The selective nature of state-business relations in many Middle Eastern countries and the exclusion of the majority of the population from such economic privileges have contributed to the expansion of informal economies. Today, the size of the Middle Eastern informal sector is notably the largest in comparison to rest of the developing and underdeveloped countries. Although the informal sector in the Middle East is vibrant, suggesting that official data on economic growth might be misleading to a certain extent, the mechanisms and instruments of the informal sector contributing to its expansion remain largely understudied.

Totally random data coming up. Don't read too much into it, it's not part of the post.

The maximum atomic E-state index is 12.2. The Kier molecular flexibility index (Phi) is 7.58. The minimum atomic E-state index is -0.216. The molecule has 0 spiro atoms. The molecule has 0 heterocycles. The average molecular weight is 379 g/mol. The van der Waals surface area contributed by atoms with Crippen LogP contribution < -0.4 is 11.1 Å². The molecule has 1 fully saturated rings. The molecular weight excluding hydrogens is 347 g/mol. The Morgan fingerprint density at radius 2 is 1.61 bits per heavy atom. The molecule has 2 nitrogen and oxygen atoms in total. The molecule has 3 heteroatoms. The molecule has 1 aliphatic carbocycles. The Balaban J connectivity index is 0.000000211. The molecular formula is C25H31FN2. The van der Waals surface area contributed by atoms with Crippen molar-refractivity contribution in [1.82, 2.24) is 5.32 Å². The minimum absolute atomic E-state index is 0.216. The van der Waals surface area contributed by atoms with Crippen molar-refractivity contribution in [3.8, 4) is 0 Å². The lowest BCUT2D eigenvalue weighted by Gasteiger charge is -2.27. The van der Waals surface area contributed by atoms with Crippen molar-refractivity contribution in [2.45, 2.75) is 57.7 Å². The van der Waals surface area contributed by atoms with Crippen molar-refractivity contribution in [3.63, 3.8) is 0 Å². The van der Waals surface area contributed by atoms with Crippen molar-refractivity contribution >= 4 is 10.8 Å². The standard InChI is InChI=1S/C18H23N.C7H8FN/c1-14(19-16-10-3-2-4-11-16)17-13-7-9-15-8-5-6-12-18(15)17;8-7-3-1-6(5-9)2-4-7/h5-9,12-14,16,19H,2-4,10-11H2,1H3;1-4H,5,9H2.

The CIRS research initiative on “The Political Economy of the Contemporary Middle East” adopts a multidisciplinary approach, examining a broad range of political, economic, social, and geographic dynamics in the region. It aims to explore a variety of topics, including prospects of globalization in the post-2011 Middle East; neoliberal policies in the post-uprisings period; military-private sector relations; state-business relations; development policies; the shifting boundaries of economic integration; state bureaucracy; mechanisms and instruments of informal economies; and the dilemma of foreign direct investments. The CIRS initiative addresses these increasingly important, but largely understudied, topics in Middle Eastern studies, and invites a number of experts to take part in in-depth, critical analysis of these pertinent issues.
Article by Islam Hassan, Research Analyst at CIRS